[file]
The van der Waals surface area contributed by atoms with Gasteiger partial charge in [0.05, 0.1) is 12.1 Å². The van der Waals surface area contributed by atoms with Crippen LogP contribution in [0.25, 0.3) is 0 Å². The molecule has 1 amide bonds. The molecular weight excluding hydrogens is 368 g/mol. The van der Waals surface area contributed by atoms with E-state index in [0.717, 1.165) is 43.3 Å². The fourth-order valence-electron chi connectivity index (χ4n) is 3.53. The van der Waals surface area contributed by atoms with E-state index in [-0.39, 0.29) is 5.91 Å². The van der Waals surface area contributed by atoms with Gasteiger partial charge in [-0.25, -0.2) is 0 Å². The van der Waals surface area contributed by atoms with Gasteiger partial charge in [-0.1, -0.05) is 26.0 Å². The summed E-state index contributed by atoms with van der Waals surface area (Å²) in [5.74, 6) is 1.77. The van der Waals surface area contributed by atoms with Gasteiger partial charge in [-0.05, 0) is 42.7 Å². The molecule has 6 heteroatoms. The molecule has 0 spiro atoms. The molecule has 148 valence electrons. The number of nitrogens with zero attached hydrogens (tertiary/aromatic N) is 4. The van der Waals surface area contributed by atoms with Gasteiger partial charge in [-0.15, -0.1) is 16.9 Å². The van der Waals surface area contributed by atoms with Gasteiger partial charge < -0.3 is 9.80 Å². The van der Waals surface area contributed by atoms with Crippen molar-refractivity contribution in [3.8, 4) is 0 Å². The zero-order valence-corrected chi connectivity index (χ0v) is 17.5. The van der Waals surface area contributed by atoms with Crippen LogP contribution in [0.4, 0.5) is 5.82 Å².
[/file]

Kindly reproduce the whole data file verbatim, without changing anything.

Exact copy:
The van der Waals surface area contributed by atoms with Gasteiger partial charge in [0.05, 0.1) is 12.1 Å². The van der Waals surface area contributed by atoms with Crippen LogP contribution in [0.25, 0.3) is 0 Å². The molecule has 1 amide bonds. The molecular weight excluding hydrogens is 368 g/mol. The van der Waals surface area contributed by atoms with E-state index in [0.717, 1.165) is 43.3 Å². The fourth-order valence-electron chi connectivity index (χ4n) is 3.53. The van der Waals surface area contributed by atoms with E-state index in [-0.39, 0.29) is 5.91 Å². The van der Waals surface area contributed by atoms with Gasteiger partial charge in [-0.25, -0.2) is 0 Å². The van der Waals surface area contributed by atoms with Gasteiger partial charge in [-0.1, -0.05) is 26.0 Å². The summed E-state index contributed by atoms with van der Waals surface area (Å²) in [5.74, 6) is 1.77. The van der Waals surface area contributed by atoms with Gasteiger partial charge in [-0.05, 0) is 42.7 Å². The molecule has 6 heteroatoms. The molecule has 0 spiro atoms. The molecule has 148 valence electrons. The number of nitrogens with zero attached hydrogens (tertiary/aromatic N) is 4. The van der Waals surface area contributed by atoms with Gasteiger partial charge in [-0.15, -0.1) is 16.9 Å². The van der Waals surface area contributed by atoms with Gasteiger partial charge < -0.3 is 9.80 Å². The van der Waals surface area contributed by atoms with Crippen molar-refractivity contribution in [3.8, 4) is 0 Å². The zero-order valence-corrected chi connectivity index (χ0v) is 17.5. The van der Waals surface area contributed by atoms with Crippen LogP contribution in [0.4, 0.5) is 5.82 Å².